Having spent more than 30 years advising business leaders about the thinking behind their benefits, I can safely say that a lot of trends have come and gone.
And while technology have certainly made strategizing around benefits a lot easier, there’s one thing that’s never gone out of fashion – careful planning and clear objectives.
But there’s an element of this that I’ve long-felt companies have neglected – and this is the area of data.
Leverage big data
Data is king in today’s business world, and most companies are sitting on a massive amount of employee data.
This data can include everything from names and addresses to the number of dependents each employer has, to how much they make each year.
You can even find data on previous insurance claims, which can give you a good idea of each employee’s personal and financial position. And yet, very few companies ever use this data to create personalized benefits packages.
So why might this be?
Companies are often afraid to use this data because it’s deemed to be under HIPAA protection. [HIPAA laws are a series of federal regulatory standards outlining the lawful use and disclosure of protected health information in the United States].
But that’s not actually what the HIPAA says.
HIPAA says employers must protect this data and avoid sharing it with any third parties. But you can use it to make your benefits better and more personalized.
For example, you can go to your health insurance company and ask them ‘what percentage of your workforce used preventive care last year?’
Is the answer 6%? What should it be, 30%?
Depending on the answer, it’s then possible to tailor your benefits to achieve that goal.
Another example is to look at the demographics of your workforce.
Perhaps you’ll find that you have a lot more remote workers aged over 50 than the industry standard.
If so, then you should aim to create a health or dental plan that is aimed at 50+ workers.
In short, don’t be afraid of this data. Use it to better understand the needs and concerns of your workforce. That way, you can create personalized benefits that are based on the specific requirements of your employees, both remote and in-house.
Data creates other information
At its most basic, data is essential to establish the precise monetary allocation of benefits spend per employee.
Remarkably, most employers don’t have this, and therefore don’t have an idea of how much to spend per head. Instead, they have only a rough idea of how much they are spending on each employee.
That won’t do.
You need to have a defined allocation, say, $10,000. Then, you need to decide how much of that you’re going to spend on certain things.
For example, maybe you’ll dedicate $1,000 of that $10,000 to employees direct – to let them spend it on whatever benefits they want through lifestyle accounts.
This use of lifestyle accounts is something that’s only just starting to take off in the benefits landscape. But with this type of flexible spending account, employees can easily purchase whichever benefits they wish through an online platform, be it health and wellness, mental health counseling, yoga classes, or financial management courses. Lots of lifestyle companies are already offering these services, allowing employees to take full advantage of all the different benefits options out there.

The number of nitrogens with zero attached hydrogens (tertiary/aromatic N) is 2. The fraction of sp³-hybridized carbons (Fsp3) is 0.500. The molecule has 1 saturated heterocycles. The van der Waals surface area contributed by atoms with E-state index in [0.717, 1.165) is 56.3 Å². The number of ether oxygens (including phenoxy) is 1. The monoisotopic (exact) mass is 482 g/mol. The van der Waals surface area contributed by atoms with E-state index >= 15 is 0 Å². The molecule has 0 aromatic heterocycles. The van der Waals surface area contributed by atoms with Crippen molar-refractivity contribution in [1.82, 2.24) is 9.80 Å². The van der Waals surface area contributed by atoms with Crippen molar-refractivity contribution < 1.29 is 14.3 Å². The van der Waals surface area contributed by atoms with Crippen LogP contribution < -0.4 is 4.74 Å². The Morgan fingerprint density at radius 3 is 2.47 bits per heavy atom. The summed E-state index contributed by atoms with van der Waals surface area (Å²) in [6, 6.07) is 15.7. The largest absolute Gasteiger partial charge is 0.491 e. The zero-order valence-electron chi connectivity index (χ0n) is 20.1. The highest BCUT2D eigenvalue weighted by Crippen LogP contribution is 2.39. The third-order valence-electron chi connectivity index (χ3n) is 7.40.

But for this approach to work, it must be a habit within your company.
“Culture” is a nebulous word. A better word is “habits.”
Ask yourself – ‘What are our corporate habits?’ Because, as I always said in my coaching days, either you choose your habits or your habits choose you.
So if you’re not setting a budget, not allocating that budget, and not promoting the use of that money, then it’s not going to happen.
Make your data-driven approach to benefits a corporate habit, which means you do the above both deliberately and continuously.
One last thing… assess how you communicate your benefits
The metrics and uptake data around benefits can be directly linked to how successful HRDs are at communicating them, and something I’ve observed time and time again over the years, is that most employers are terrible at communication.
They think communication is telling someone something once.
That’s not communication. Communication is an ongoing dialogue.
As such, if you’re going to successfully educate your staff about the benefits you have – and get the sort of uptake you want – you need to have a continuous conversation with each of your employees.
At a minimum, these should be quarterly sessions in which you pull each employee into the office for an educational benefits meeting. When meeting in person isn’t practical, an online video call will more than suffice.
Also, and this is very important, you should invite their spouses. Trust me, you’ll be amazed at how much goodwill you’ll get from bringing their spouses into these sessions. They’ll probably thank you and give the employees the extra nudge they need to sign up for your benefits.
I even used to go so far as to say to employers they should compensate spouses for their attendance. You’re asking people for their time. The employee is still getting paid for their time, but the spouse is not. So, give the spouse a little incentive like a $20 Amazon gift card for joining the session. Believe me, it will be some of the best money you’ve ever spent.
In the meantime, when you’re holding these quarterly sessions, ensure that you communicate your benefits effectively, describing how they work, how to use them, and why they will be advantageous to the employee.
By implementing the above strategies, you can create a highly enticing and personalized benefits package for each employee.
Doing so will not only ensure their goodwill but also create a positive work environment that will be crucial to winning the talent war.